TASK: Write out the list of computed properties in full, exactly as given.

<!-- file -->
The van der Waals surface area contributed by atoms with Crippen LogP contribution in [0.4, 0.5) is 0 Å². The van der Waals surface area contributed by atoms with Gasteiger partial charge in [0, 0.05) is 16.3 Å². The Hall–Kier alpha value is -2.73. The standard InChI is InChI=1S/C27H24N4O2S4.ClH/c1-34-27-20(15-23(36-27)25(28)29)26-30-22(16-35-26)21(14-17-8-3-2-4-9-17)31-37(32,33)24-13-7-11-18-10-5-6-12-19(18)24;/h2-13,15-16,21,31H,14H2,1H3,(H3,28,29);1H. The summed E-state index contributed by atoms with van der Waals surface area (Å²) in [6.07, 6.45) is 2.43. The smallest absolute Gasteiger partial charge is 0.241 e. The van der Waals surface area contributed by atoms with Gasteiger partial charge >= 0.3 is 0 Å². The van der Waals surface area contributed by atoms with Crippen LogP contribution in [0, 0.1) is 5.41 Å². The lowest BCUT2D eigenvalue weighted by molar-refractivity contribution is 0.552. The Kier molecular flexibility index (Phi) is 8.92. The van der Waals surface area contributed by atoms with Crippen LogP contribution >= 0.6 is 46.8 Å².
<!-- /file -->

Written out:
The van der Waals surface area contributed by atoms with Crippen LogP contribution in [0.4, 0.5) is 0 Å². The van der Waals surface area contributed by atoms with Gasteiger partial charge in [0, 0.05) is 16.3 Å². The Hall–Kier alpha value is -2.73. The standard InChI is InChI=1S/C27H24N4O2S4.ClH/c1-34-27-20(15-23(36-27)25(28)29)26-30-22(16-35-26)21(14-17-8-3-2-4-9-17)31-37(32,33)24-13-7-11-18-10-5-6-12-19(18)24;/h2-13,15-16,21,31H,14H2,1H3,(H3,28,29);1H. The summed E-state index contributed by atoms with van der Waals surface area (Å²) in [6.07, 6.45) is 2.43. The smallest absolute Gasteiger partial charge is 0.241 e. The van der Waals surface area contributed by atoms with Gasteiger partial charge >= 0.3 is 0 Å². The van der Waals surface area contributed by atoms with Crippen LogP contribution in [0, 0.1) is 5.41 Å². The lowest BCUT2D eigenvalue weighted by molar-refractivity contribution is 0.552. The Kier molecular flexibility index (Phi) is 8.92. The van der Waals surface area contributed by atoms with Crippen LogP contribution >= 0.6 is 46.8 Å².